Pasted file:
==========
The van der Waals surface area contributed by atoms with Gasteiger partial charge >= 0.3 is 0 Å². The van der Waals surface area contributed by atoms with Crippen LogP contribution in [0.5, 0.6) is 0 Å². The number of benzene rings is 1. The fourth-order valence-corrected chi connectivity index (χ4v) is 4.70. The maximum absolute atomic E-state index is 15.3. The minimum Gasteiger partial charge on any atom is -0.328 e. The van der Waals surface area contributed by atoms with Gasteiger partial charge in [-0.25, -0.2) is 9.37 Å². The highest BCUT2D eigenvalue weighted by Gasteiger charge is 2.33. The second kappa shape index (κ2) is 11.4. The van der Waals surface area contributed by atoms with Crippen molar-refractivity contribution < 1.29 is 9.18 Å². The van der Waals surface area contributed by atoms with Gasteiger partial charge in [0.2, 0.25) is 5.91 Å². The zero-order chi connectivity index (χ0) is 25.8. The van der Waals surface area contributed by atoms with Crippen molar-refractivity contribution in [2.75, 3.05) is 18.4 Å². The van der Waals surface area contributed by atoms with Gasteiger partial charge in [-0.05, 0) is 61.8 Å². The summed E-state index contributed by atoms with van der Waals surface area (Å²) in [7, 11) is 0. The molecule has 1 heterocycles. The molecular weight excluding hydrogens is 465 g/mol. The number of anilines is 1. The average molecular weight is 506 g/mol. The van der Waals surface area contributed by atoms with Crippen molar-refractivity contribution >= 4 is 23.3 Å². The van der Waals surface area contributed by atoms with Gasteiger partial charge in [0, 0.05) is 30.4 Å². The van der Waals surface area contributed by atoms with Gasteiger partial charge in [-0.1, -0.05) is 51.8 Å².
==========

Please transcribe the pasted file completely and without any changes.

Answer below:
The van der Waals surface area contributed by atoms with Gasteiger partial charge >= 0.3 is 0 Å². The van der Waals surface area contributed by atoms with Crippen LogP contribution in [0.5, 0.6) is 0 Å². The number of benzene rings is 1. The fourth-order valence-corrected chi connectivity index (χ4v) is 4.70. The maximum absolute atomic E-state index is 15.3. The minimum Gasteiger partial charge on any atom is -0.328 e. The van der Waals surface area contributed by atoms with Gasteiger partial charge in [-0.25, -0.2) is 9.37 Å². The highest BCUT2D eigenvalue weighted by Gasteiger charge is 2.33. The second kappa shape index (κ2) is 11.4. The van der Waals surface area contributed by atoms with Crippen molar-refractivity contribution < 1.29 is 9.18 Å². The van der Waals surface area contributed by atoms with Gasteiger partial charge in [0.2, 0.25) is 5.91 Å². The zero-order chi connectivity index (χ0) is 25.8. The van der Waals surface area contributed by atoms with Crippen molar-refractivity contribution in [2.75, 3.05) is 18.4 Å². The van der Waals surface area contributed by atoms with Gasteiger partial charge in [-0.05, 0) is 61.8 Å². The summed E-state index contributed by atoms with van der Waals surface area (Å²) in [7, 11) is 0. The molecule has 1 heterocycles. The molecular weight excluding hydrogens is 465 g/mol. The number of anilines is 1. The average molecular weight is 506 g/mol. The van der Waals surface area contributed by atoms with Crippen molar-refractivity contribution >= 4 is 23.3 Å². The van der Waals surface area contributed by atoms with Gasteiger partial charge in [0, 0.05) is 30.4 Å². The van der Waals surface area contributed by atoms with Gasteiger partial charge in [-0.1, -0.05) is 51.8 Å².